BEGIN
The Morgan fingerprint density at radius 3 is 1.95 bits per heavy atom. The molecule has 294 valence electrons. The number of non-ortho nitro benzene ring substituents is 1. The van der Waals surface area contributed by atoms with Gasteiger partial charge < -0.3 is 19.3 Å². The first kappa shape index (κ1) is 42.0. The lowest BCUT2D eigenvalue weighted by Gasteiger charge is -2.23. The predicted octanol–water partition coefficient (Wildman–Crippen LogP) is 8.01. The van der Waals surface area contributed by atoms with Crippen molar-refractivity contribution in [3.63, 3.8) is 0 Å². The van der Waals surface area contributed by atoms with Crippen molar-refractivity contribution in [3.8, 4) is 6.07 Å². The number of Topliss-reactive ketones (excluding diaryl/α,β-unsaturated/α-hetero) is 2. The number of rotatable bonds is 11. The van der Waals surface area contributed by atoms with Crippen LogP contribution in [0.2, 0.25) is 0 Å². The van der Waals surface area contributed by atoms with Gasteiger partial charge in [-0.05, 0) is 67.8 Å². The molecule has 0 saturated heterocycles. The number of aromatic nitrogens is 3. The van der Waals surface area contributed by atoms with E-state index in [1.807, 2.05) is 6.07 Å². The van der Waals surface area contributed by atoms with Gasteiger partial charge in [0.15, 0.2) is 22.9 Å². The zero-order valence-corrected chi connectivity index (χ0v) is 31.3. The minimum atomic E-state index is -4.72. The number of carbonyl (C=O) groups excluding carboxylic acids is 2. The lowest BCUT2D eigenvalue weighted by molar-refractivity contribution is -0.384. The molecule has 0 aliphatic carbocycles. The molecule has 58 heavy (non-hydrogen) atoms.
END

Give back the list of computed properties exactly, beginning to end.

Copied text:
The Morgan fingerprint density at radius 3 is 1.95 bits per heavy atom. The molecule has 294 valence electrons. The number of non-ortho nitro benzene ring substituents is 1. The van der Waals surface area contributed by atoms with Gasteiger partial charge < -0.3 is 19.3 Å². The first kappa shape index (κ1) is 42.0. The lowest BCUT2D eigenvalue weighted by Gasteiger charge is -2.23. The predicted octanol–water partition coefficient (Wildman–Crippen LogP) is 8.01. The van der Waals surface area contributed by atoms with Crippen molar-refractivity contribution in [3.63, 3.8) is 0 Å². The van der Waals surface area contributed by atoms with Crippen molar-refractivity contribution in [3.8, 4) is 6.07 Å². The number of Topliss-reactive ketones (excluding diaryl/α,β-unsaturated/α-hetero) is 2. The number of rotatable bonds is 11. The van der Waals surface area contributed by atoms with Crippen LogP contribution in [0.2, 0.25) is 0 Å². The van der Waals surface area contributed by atoms with Gasteiger partial charge in [-0.05, 0) is 67.8 Å². The molecule has 0 saturated heterocycles. The number of aromatic nitrogens is 3. The van der Waals surface area contributed by atoms with E-state index in [1.807, 2.05) is 6.07 Å². The van der Waals surface area contributed by atoms with Gasteiger partial charge in [0.15, 0.2) is 22.9 Å². The zero-order valence-corrected chi connectivity index (χ0v) is 31.3. The minimum atomic E-state index is -4.72. The number of carbonyl (C=O) groups excluding carboxylic acids is 2. The lowest BCUT2D eigenvalue weighted by molar-refractivity contribution is -0.384. The molecule has 0 aliphatic carbocycles. The molecule has 58 heavy (non-hydrogen) atoms.